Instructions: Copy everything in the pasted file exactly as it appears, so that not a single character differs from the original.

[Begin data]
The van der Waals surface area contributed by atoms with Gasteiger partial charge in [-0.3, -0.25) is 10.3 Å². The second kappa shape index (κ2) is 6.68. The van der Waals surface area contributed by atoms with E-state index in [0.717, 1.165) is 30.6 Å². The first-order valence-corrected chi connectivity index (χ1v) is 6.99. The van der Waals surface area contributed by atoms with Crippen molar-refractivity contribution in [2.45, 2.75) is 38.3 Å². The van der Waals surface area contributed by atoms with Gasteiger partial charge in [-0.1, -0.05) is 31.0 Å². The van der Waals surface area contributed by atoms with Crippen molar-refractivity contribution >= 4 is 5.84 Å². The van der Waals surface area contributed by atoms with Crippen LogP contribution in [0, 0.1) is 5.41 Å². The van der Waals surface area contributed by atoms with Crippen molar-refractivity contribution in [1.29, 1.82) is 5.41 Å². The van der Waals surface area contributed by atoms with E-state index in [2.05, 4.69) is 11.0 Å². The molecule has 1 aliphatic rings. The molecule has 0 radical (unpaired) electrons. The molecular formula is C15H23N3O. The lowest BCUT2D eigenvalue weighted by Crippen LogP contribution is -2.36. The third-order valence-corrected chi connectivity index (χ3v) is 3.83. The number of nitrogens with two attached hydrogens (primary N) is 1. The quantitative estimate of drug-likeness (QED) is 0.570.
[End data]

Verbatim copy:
The van der Waals surface area contributed by atoms with Gasteiger partial charge in [-0.3, -0.25) is 10.3 Å². The second kappa shape index (κ2) is 6.68. The van der Waals surface area contributed by atoms with E-state index in [0.717, 1.165) is 30.6 Å². The first-order valence-corrected chi connectivity index (χ1v) is 6.99. The van der Waals surface area contributed by atoms with Crippen molar-refractivity contribution in [2.45, 2.75) is 38.3 Å². The van der Waals surface area contributed by atoms with Gasteiger partial charge in [-0.1, -0.05) is 31.0 Å². The van der Waals surface area contributed by atoms with Crippen molar-refractivity contribution >= 4 is 5.84 Å². The van der Waals surface area contributed by atoms with Crippen LogP contribution in [0, 0.1) is 5.41 Å². The van der Waals surface area contributed by atoms with Crippen molar-refractivity contribution in [1.29, 1.82) is 5.41 Å². The van der Waals surface area contributed by atoms with E-state index in [2.05, 4.69) is 11.0 Å². The molecule has 1 aliphatic rings. The molecule has 0 radical (unpaired) electrons. The molecular formula is C15H23N3O. The lowest BCUT2D eigenvalue weighted by Crippen LogP contribution is -2.36. The third-order valence-corrected chi connectivity index (χ3v) is 3.83. The number of nitrogens with two attached hydrogens (primary N) is 1. The quantitative estimate of drug-likeness (QED) is 0.570.